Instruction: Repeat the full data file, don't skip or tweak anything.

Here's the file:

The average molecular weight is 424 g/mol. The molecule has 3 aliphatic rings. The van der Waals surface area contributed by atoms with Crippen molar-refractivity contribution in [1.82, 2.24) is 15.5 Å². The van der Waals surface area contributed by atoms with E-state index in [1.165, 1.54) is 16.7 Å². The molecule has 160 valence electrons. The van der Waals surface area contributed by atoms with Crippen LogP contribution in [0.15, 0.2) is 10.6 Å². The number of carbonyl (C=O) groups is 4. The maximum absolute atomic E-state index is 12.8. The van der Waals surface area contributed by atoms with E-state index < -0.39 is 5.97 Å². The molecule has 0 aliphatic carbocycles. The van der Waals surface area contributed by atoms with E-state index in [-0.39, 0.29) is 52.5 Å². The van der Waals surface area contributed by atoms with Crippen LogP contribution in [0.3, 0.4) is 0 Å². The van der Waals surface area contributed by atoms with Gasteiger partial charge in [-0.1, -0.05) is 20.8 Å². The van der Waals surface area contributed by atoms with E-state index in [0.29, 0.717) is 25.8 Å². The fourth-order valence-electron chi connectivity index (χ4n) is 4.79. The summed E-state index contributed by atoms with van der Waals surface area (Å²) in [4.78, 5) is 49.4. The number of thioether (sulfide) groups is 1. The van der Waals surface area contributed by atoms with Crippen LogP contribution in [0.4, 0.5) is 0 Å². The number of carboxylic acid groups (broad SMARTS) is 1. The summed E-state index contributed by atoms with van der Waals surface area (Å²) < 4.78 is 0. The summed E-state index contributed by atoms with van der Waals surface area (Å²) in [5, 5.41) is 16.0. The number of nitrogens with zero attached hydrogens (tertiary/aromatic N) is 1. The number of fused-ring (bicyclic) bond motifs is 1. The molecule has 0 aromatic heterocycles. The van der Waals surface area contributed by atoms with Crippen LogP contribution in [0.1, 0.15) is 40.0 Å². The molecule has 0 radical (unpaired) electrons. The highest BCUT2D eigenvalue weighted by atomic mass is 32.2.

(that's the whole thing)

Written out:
The average molecular weight is 424 g/mol. The molecule has 3 aliphatic rings. The van der Waals surface area contributed by atoms with Crippen molar-refractivity contribution in [1.82, 2.24) is 15.5 Å². The van der Waals surface area contributed by atoms with E-state index in [1.165, 1.54) is 16.7 Å². The molecule has 160 valence electrons. The van der Waals surface area contributed by atoms with Crippen LogP contribution in [0.15, 0.2) is 10.6 Å². The number of carbonyl (C=O) groups is 4. The maximum absolute atomic E-state index is 12.8. The van der Waals surface area contributed by atoms with E-state index < -0.39 is 5.97 Å². The molecule has 0 aliphatic carbocycles. The van der Waals surface area contributed by atoms with E-state index in [-0.39, 0.29) is 52.5 Å². The van der Waals surface area contributed by atoms with Crippen LogP contribution in [0.3, 0.4) is 0 Å². The van der Waals surface area contributed by atoms with Gasteiger partial charge in [-0.1, -0.05) is 20.8 Å². The van der Waals surface area contributed by atoms with E-state index in [0.29, 0.717) is 25.8 Å². The fourth-order valence-electron chi connectivity index (χ4n) is 4.79. The summed E-state index contributed by atoms with van der Waals surface area (Å²) in [4.78, 5) is 49.4. The number of thioether (sulfide) groups is 1. The van der Waals surface area contributed by atoms with Crippen LogP contribution in [0.4, 0.5) is 0 Å². The number of carboxylic acid groups (broad SMARTS) is 1. The summed E-state index contributed by atoms with van der Waals surface area (Å²) < 4.78 is 0. The summed E-state index contributed by atoms with van der Waals surface area (Å²) in [5, 5.41) is 16.0. The number of nitrogens with zero attached hydrogens (tertiary/aromatic N) is 1. The number of fused-ring (bicyclic) bond motifs is 1. The molecule has 0 aromatic heterocycles. The van der Waals surface area contributed by atoms with Crippen LogP contribution in [0.1, 0.15) is 40.0 Å². The molecule has 0 radical (unpaired) electrons. The highest BCUT2D eigenvalue weighted by atomic mass is 32.2.